Introduction to Algorithms (CS300) in Spring 2021 at KAIST's School of Computing

All Computer Science is based on the concept of an efficient algorithm: a finite sequence of primitive instructions that, when executed according to their well-specified semantics, provably provide a mechanical solution to the infinitely many instances of a complex mathematical problem within a guaranteed number of steps of least asymptotic growth. We thus call these the 'virtues' of Theoretical Computer Science:

  • full and unambiguous problem specification
  • formal semantics of operational primitives
  • algorithm design (as opposed to 'programming')
  • and analysis (correctness, asymptotic cost)
  • with proof of asymptotic optimality.

We will learn all about important basic algorithms and their analysis. Their practical impact is demonstrated in selected implementations.

Lecturer: Martin Ziegler

Lectures: online via Zoom classroom #1501 in building E3-1

Schedule: Tuedays and Thursdays, 9:00am to 10:15

Language: English only (except for students discussing in KLMS)

Teaching Assistants: 이현우 (head), 임동현, 황지만 , 김영훈, 김연수, 최재훈, 최홍규

Office hours: TBD

Quiz: On randomly selected sessions we will perform a short online quiz.

Grading: The final grade will (essentially) be composed as follows: Homework 30%, Quizzes 10%, Midterm exam 30%, Final exam 30%.

Recommended background: CS204 (Discrete Mathematics), CS206 (Data Structures)

Philosophy: Education is a Human Right, not a competition. This course aims beyond knowledge for the second and third level of Bloom's Hierarchy of cognitive learning.

Homework/Assignments:

Receptive learning and reproductive knowledge do not suffice for thorough understanding. Hence, for students' convenience, we will regularly offer homework assignments, both theoretically and practically; and encourage working on them by having a random selection of them enter into the final grade.
Submit your individual handwritten solutions to theoretical problems in due time into one of the homework submission boxes; and the programming assignments in ELICE

Late homework submissions (until 7pm) will receive a 50% penalty.
Copied solutions receive 0 points and personal interrogation during office/claiming hours.
Cheating during the exam results in failed grade F.
You are to sign and submit a pledge of integrity with your first written homework solution.

  • Cormen, Leiserson, Rivest, Stein: Introduction to Algorithms (3rd Edition), MIT Press (2009).
  • Donald Knuth: The Art of Computer Programming, Volume 1 Fundamental Algorithms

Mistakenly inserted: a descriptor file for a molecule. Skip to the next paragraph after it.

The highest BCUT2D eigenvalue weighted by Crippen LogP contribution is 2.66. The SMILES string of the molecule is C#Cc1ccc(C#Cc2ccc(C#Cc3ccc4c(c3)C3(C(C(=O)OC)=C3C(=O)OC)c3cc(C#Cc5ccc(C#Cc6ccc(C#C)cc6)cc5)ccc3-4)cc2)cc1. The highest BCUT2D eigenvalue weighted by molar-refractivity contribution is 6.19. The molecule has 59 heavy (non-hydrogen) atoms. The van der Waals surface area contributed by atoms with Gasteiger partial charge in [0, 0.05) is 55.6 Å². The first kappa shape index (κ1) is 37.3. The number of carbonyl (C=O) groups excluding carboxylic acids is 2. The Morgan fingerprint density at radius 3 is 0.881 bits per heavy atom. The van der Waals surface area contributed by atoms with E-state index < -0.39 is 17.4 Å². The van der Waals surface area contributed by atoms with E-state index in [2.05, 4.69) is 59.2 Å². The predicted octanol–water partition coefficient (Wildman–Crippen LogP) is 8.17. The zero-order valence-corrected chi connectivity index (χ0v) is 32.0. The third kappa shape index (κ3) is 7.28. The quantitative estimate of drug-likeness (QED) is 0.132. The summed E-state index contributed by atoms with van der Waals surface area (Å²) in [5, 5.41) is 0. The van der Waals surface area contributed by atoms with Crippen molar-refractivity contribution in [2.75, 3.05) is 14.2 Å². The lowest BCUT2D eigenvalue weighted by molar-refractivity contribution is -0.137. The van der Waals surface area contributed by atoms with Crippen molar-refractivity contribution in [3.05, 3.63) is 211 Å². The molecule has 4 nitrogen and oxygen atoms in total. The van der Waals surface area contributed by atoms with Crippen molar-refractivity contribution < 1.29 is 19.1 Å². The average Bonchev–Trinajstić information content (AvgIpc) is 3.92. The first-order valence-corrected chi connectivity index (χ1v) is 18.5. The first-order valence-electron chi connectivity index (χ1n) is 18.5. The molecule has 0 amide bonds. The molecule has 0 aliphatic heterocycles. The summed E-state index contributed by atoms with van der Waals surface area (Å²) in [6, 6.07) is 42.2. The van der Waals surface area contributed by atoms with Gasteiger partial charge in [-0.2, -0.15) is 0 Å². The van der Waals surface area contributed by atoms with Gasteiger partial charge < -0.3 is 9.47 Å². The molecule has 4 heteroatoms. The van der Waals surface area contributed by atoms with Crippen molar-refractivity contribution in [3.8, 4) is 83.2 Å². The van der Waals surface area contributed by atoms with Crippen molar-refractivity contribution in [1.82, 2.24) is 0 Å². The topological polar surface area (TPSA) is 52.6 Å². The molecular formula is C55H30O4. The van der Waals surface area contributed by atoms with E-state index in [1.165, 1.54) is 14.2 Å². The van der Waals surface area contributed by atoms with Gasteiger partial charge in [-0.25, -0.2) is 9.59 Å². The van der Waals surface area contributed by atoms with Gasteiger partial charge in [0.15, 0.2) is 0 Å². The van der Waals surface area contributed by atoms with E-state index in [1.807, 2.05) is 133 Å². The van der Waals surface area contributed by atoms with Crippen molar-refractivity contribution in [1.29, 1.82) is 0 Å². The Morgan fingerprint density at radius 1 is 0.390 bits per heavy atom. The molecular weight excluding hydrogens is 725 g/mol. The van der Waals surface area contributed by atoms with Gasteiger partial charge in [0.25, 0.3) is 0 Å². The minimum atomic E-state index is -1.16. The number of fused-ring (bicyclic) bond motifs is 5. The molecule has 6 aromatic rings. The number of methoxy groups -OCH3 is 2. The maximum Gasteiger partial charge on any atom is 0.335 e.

• Dasgupta, Papadimitriou, Vazirani: Algorithms, McGraw-Hill (2006).
  • Kleinberg, Tardos: Algorithm Design, Pearson (2006).
  • Vöcking, Alt, Dietzfelbinger, Reischuk, Scheideler, Vollmer, Wagner: Algorithms Unplugged, Springer (2011).
  • M. Sipser: Introduction to the theory of computation, Boston (1997)

For your convenience some of these books have been collected in KAIST's library 'on reserve' for this course.

    • Virtues of Computer Science:
    • Problem specification
    • Algorithm design
    • Asymptotic analysis
    • Optimal efficiency
    • Operational primitives
    • Recurrences and the Master Theorem
    • Polynomial Multiplication: Long, Karatsuba, Toom, Cook
  1. Searching (pdf,ppt)
    • Linear Search
    • Binary Search
    • Uniqueness
    • Hashing
    • Median/Quantiles
    • 1D Range Counting
  2. Sorting (pdf,ppt)
    • Bubble Sort
    • Selection Sort
    • Insertion Sort
    • Merge Sort
    • Quicksort
    • Linear-Time Median
    • Optimality of Sorting
    • Counting Sort
    • Radix Sort
  3. Graphs (pdf,ppt)
    • Recap on Graphs: un/directed, weighted
    • Connectedness
    • Shortest Paths: single-source, all-pairs
    • Minimum Spanning Tree: Prim, Kruskal
    • Max-Flow: Ford-Fulkerson, Edmonds-Karp
    • Max. bipartite matching
    • Min-Cut
  4. Strings (pdf,ppt)
    • Terminology
    • Pattern matching: Knuth-Morris-Pratt
    • Longest Common Substring
    • Edit Distance: Wagner-Fischer
    • Parsing: Cocke-Younger-Kasami
    • Huffman Compression
  5. Paradigms (pdf,ppt)
    • Divide and Conquer
    • Dynamic Programming
    • Greedy
    • Backtracking
    • Branch and Bound
  • homework assignment #0 and honor code will be uploaded here
  • Due to the large number (>200) of students enrolled, we unfortunately cannot answer questions by email.
    Instead please use the KLMS Bulletin Board or visit the TAs during their office hours.
  • We use KAHOOT!, so please install the app on your Android or Apple smartphone